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Harmony modules provide convenient access to various data structures, algorithms, and synchronization paradigms. They are all implemented in the Harmony language itself (so you can look at their code) although some methods have also been implemented directly into the underlying model checker for more efficient model checking.

Currently there are the following modules:

Module Description
action support for action-based specifications
alloc dynamic memory allocation
bag multi-sets
fork fork/join interface to threads
hoare Hoare module interface
list common operations on lists
set common operations on sets
synch synchronization

The action module

The action module supports action-based specification. Such a specification consists of a explicit global state and rules for how to make state transitions. Chapter 28 provides an example. The module has only one method:

Method Description
explore(x) explore the state space

Here x is a set of lambdas, each of which can return a set of closures, each representing a possible action (state change). The union of the results of the lambdas should generate all possible actions. A closure represents a method and its arguments that updates the state accordingly.

The alloc module

The alloc module supports thread-safe (but not interrupt-safe) dynamic allocation of shared memory locations. There are just two methods:

Method Description
malloc(v) return a pointer to a memory location initialized to v
free(p) free an allocated memory location p

The usage is similar to malloc and free in C. malloc() is specified to return None when running out of memory, although this is an impossible outcome in the current implementation of the module.

The bag module

The bag module has various useful methods that operate on bags or multisets:

Method Description
empty() returns an empty bag
fromSet(s) create a bag from set s
fromList(t) convert list t into a bag
multiplicity(b, e) count how many times e occurs in bag b
bchoose(b) like choose(s), but applied to a bag
add(b, e) add one copy of e to bag b
remove(b, e) remove one copy of e from bag b
combinations(b, k) return set of all subbags of size k

The fork module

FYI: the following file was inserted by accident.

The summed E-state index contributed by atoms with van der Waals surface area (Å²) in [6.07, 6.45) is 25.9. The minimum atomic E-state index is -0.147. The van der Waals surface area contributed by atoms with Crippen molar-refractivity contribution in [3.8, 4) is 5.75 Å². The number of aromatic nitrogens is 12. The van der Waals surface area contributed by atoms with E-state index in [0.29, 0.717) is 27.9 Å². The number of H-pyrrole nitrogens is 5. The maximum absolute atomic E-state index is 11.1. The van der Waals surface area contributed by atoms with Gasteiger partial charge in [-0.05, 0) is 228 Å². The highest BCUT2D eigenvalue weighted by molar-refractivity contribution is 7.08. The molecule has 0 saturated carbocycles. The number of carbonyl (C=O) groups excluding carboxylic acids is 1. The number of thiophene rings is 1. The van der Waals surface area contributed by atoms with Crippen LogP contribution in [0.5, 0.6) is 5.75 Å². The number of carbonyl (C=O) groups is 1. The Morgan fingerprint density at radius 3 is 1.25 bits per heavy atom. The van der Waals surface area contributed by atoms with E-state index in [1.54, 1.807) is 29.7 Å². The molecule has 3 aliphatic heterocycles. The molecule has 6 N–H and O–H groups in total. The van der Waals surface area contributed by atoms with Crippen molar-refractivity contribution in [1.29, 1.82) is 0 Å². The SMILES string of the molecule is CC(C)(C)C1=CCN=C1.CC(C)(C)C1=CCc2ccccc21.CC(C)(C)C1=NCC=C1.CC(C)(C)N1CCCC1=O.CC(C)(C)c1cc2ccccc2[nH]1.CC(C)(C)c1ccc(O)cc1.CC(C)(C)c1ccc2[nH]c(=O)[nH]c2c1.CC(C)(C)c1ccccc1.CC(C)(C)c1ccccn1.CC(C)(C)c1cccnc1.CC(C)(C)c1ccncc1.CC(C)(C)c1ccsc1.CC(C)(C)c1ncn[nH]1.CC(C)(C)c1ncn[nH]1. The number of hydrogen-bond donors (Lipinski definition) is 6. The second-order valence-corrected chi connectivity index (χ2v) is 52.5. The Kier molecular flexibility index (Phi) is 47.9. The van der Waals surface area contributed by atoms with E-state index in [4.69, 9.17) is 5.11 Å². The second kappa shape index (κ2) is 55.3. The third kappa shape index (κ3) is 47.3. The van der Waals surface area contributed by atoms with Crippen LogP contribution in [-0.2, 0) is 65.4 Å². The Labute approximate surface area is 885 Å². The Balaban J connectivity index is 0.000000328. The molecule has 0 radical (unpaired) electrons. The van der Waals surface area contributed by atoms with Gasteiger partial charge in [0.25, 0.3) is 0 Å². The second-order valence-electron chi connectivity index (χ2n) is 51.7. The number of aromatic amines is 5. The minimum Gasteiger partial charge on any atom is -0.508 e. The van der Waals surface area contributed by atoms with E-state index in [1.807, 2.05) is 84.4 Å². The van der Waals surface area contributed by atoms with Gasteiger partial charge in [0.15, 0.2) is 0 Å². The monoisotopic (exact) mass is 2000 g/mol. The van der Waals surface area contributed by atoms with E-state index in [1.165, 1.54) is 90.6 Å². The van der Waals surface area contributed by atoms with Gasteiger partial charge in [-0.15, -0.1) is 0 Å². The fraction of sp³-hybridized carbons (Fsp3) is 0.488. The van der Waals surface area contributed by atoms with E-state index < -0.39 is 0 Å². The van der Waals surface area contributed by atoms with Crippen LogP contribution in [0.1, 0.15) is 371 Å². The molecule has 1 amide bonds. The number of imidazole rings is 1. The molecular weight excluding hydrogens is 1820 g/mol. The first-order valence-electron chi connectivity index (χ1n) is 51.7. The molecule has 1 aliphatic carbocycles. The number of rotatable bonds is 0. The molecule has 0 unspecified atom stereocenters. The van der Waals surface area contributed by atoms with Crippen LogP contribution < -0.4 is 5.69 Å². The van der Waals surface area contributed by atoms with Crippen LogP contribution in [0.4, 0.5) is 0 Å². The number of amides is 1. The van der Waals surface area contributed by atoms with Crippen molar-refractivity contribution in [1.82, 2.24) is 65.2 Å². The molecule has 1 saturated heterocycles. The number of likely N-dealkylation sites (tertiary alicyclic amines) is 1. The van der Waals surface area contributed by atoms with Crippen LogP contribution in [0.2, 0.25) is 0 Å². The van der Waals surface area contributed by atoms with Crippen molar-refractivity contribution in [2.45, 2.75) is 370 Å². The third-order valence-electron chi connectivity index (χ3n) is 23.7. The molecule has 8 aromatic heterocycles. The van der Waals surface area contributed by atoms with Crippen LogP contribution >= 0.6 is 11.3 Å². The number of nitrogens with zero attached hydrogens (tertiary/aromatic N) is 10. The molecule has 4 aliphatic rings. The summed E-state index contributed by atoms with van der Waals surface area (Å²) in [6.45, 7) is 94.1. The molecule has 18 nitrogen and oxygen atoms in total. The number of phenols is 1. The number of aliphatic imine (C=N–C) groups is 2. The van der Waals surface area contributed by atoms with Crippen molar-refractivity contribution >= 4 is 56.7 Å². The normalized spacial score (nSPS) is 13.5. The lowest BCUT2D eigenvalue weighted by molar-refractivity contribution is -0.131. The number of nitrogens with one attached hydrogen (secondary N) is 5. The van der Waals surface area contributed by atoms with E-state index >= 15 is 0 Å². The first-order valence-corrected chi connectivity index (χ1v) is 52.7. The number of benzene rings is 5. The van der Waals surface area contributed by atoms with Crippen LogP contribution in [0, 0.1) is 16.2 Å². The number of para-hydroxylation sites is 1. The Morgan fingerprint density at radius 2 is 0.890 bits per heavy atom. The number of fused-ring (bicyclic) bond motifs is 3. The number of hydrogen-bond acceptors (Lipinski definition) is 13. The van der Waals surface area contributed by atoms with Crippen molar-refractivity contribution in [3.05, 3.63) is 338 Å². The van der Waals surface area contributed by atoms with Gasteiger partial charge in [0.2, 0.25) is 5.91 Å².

The fork module implements the fork/join interface to threads.

Method Description
fork(closure) spawn closure and return a thread handle
join(handle) wait for the thread to finish and return its result

For example, the following code doubles each element of data in parallel and then sums the result when done.

from fork import *
from list import *

data = { 1, 2, 4 }

def main():
    let double = lambda x: 2*x end
    let map = { fork(?double(k)) for k in data }:
        print sum(join(t) for t in map)

spawn main()

The hoare module

The hoare module implements support for Hoare-style monitors and condition variables.

Method Description
Monitor() return a monitor mutex
enter(m) enter a monitor. m points to a monitor mutex
exit(m) exit a monitor
Condition() return a condition variable
wait(c, m) wait on condition variable pointed to by c in monitor pointed to by m
signal(c, m) signal a condition variable

The list module

The list module has various useful methods that operate on lists or tuples:

Method Description
subseq(t, b, f) return a slice of list t starting at index b and ending just before \(f\)
append(t, e) append e to list t
head(t) return the first element of list t
tail(t) return all but the first element of list t
index(t, e) return the index of element e in list t
startswith(t, s) returns whether s is a prefix of t
reversed(t) reverse a list
sorted(t) sorted set or list
set(t) convert a list into a set
list(t) convert set into a list
values(t) convert values of a dict into a list sorted by key
items(t) convert dict into (key, value) list sorted by key
enumerate(t) like Python enumerate
sum(t) returns the sum of all elements in t
qsort(t) sort list t using quicksort
foldl(t, f, z) left fold with f a binary method and z the initial value
foldr(t, f, z) right fold with f a binary method and z the initial value
reduce(f, t, z) same as foldl(t, f, z)

The set module

The set module implements the following methods:

Method Description
issubseteq(s, t) returns whether s is a subset of t
issubsetstrict(s, t) returns whether s is a strict subset of t
issubset(s, t) same as issubseteq(s, t)
issuperseteq(s, t) returns whether s is a superset of t
issupersetstrict(s, t) returns whether s is a strict superset of t
issuperset(s, t) same as issuperseteq(s, t)
add(s, e) returns \(s \cup \{ e \}\)
remove(s, e) returns \(s \backslash \{ e \}\)
subsets(s) returns the set of subsets of s
union(s) returns the union of the elements of s
cartesian(d) d is a list of sets. Returns the Cartesian product.
combinations(s, k) returns set of all subsets of size k
reduce(f, t, z}>) same as Python's functools reduce()

For Python programmers: note that s \(<=\) t does not check if s is a subset of t when s and t are sets, as "\(<=\)" implements a total order on all Harmony values including sets (and the subset relation is not a total order).

The synch module

The synch module provides the following methods:

Method Description
atomic_load(p) atomically evaluate !p
atomic_store(p, v) atomically assign !p = v
tas(lk) test-and-set on !lk
cas(ptr, old, new) compare-and-swap on !ptr
BinSema(v) return a binary semaphore initialized to v
Lock() return a binary semaphore initialized to False
acquire(bs) acquire binary semaphore !bs
release(bs) release binary semaphore !bs
Condition() return a condition variable
wait(c, lk) wait on condition variable !c and lock lk
notify(c) notify a thread waiting on condition variable !c
notifyAll(c) notify all threads waiting on condition variable !c
Semaphore(cnt) return a counting semaphore initialized to cnt
P(sema) procure !sema
V(sema) vacate !sema
Queue() return a synchronized queue object
get(q) return next element of q, blocking if empty
put(q, item) add item to a